The initial step is based on a crude two-way parameter approximation, where variation across cells is modeled by cell level parameters, and variation across genes is modeled by gene level parameters. This initial step in itself does not appropriately account for cell heterogeneity (different cell types). In the next step such interesting structure is captured by departures from the naive two-way approximation and the original count matrix is replaced by a Poisson departure matrix. In the departure matrix, each entry is quantified by the relative location of that original count with respect to the tentative Poisson distribution, whose parameter comes from the initial two-way approximation. The departure measure is captured by a Cumulative Distribution Function (CDF), which leaves the unexpectedly small counts nearly 0 and unusually large counts close to 1. Next, the departure measure is put on a more statistically amenable scale using the logit function. As a result, unexpectedly large counts give large positive values and unexpectedly small counts give large negative values. This departure matrix forms the input for cell clustering as a downstream analysis.
The following example shows how to run our clustering pipeline using a model departure as data representation. In this simple case, set number of simulations \(sim = 100\) is enough to separate the two known cell lines (71 cells from BCBL cell line and 58 from JSC cell line). For more complicated data sets, we suggest set the number of simulations to 500 or 1000 for more reliable clustering results.
The clustering results are stored in object scppp under “clust_results”. You can refer to “Hclust” under that for more details.
# UMI count matrix <- as.data.frame(get_example_data("p56")) test_dat <- scppp(test_dat, "rows") scppp_obj <- HclustDepart(scppp_obj, maxSplit = 3) scppp_obj # cluster label for each cell <- scppp_obj[["clust_results"]]$Hclust[] clust_res head(clust_res)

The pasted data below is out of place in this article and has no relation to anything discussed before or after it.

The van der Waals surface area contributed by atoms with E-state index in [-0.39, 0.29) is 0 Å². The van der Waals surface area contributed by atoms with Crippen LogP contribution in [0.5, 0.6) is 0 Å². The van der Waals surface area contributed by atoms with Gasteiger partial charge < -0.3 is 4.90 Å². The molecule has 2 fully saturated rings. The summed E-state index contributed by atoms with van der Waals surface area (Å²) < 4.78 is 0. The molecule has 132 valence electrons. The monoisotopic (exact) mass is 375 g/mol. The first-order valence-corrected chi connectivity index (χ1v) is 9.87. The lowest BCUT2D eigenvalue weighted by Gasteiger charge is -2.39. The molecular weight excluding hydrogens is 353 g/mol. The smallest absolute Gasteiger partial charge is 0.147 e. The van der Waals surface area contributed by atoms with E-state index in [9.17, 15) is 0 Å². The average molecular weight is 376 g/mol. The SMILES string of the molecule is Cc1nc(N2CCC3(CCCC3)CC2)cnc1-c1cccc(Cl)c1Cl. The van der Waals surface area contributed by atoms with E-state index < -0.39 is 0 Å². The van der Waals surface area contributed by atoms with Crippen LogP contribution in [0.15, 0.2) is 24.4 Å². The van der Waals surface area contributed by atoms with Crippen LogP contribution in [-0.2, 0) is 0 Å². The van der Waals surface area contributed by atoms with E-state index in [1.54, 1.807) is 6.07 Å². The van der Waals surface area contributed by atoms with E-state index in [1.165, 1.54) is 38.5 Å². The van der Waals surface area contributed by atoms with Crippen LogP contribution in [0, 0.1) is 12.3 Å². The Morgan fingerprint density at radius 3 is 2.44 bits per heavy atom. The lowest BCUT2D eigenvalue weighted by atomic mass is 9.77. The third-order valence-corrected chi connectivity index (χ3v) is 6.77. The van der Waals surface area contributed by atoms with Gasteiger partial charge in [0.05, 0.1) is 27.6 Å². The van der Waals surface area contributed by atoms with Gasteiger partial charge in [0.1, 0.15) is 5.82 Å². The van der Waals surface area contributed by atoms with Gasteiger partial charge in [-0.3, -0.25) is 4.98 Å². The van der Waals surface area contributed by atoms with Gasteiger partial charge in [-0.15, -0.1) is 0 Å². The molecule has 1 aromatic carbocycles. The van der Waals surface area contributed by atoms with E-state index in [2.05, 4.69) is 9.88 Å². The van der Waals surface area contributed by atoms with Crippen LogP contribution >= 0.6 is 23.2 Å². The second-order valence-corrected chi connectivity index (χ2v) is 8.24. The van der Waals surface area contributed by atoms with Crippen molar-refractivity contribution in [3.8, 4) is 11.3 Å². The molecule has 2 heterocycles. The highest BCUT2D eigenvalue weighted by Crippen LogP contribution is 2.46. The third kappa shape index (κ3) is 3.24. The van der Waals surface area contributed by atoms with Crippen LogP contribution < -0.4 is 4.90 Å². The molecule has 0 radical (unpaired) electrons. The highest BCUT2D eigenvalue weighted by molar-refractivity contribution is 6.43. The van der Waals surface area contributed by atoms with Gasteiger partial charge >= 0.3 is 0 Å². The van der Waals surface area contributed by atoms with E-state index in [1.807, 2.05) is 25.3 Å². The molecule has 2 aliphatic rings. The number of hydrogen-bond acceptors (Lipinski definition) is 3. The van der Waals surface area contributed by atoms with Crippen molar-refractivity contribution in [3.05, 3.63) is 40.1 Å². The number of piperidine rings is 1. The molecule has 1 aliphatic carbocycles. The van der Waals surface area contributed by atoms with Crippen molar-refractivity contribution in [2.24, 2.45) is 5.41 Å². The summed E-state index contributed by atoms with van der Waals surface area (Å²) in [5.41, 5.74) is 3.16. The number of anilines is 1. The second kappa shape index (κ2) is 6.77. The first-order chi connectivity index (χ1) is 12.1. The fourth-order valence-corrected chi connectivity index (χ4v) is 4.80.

## names cluster ## 1 Plate05A_A02 1 ## 2 Plate05A_A03 1 ## 3 Plate05A_A04 1 ## 4 Plate05A_A05 1 ## 5 Plate05A_A06 1 ## 6 Plate05A_A08 1
## ## 1 2 ## 71 58
The model departure data representation can also be fitted into any other clustering pipeline. Another option contained in this package is: keep departure as data representation but apply the Louvain algorithm (implemented in Seurat pipeline) for clustering. In general, this is a faster clustering algorithm to do clustering. However, it requires carefully tuning about resolution parameter, which can lead to different clustering results for the same data set. In this simple case, keeping the default resolution parameter (0.8) gives the correct clustering results as known cell lines.
The clustering results are also stored in object scppp under “clust_results”. You can refer to “Lclust” under that for more details.
## Modularity Optimizer version 1.3.0 by Ludo Waltman and Nees Jan van Eck ## ## Number of nodes: 129 ## Number of edges: 3799 ## ## Running Louvain algorithm... ## Maximum modularity in 10 random starts: 0.5998 ## Number of communities: 2 ## Elapsed time: 0 seconds
# cluster label for each cell <- scppp_obj[["clust_results"]]$Lclust[] clust_res2 head(clust_res2)
## names cluster ## Plate05A_A02 Plate05A_A02 0 ## Plate05A_A03 Plate05A_A03 0 ## Plate05A_A04 Plate05A_A04 0 ## Plate05A_A05 Plate05A_A05 0 ## Plate05A_A06 Plate05A_A06 0 ## Plate05A_A08 Plate05A_A08 0
## ## 0 1 ## 71 58
Townes, F. W., Hicks, S. C., Aryee, M. J., & Irizarry, R. A. (2019). Feature selection and dimension reduction for single-cell RNA-Seq based on a multinomial model. Genome biology, 20(1), 1-16.
Stuart T, Butler A, Hoffman P, Hafemeister C, Papalexi E, III WMM, Hao Y, Stoeckius M, Smibert P, Satija R (2019). “Comprehensive Integration of Single-Cell Data.” Cell, 177, 1888-1902. doi: 10.1016/j.cell.2019.05.031, https://doi.org/10.1016/j.cell.2019.05.031.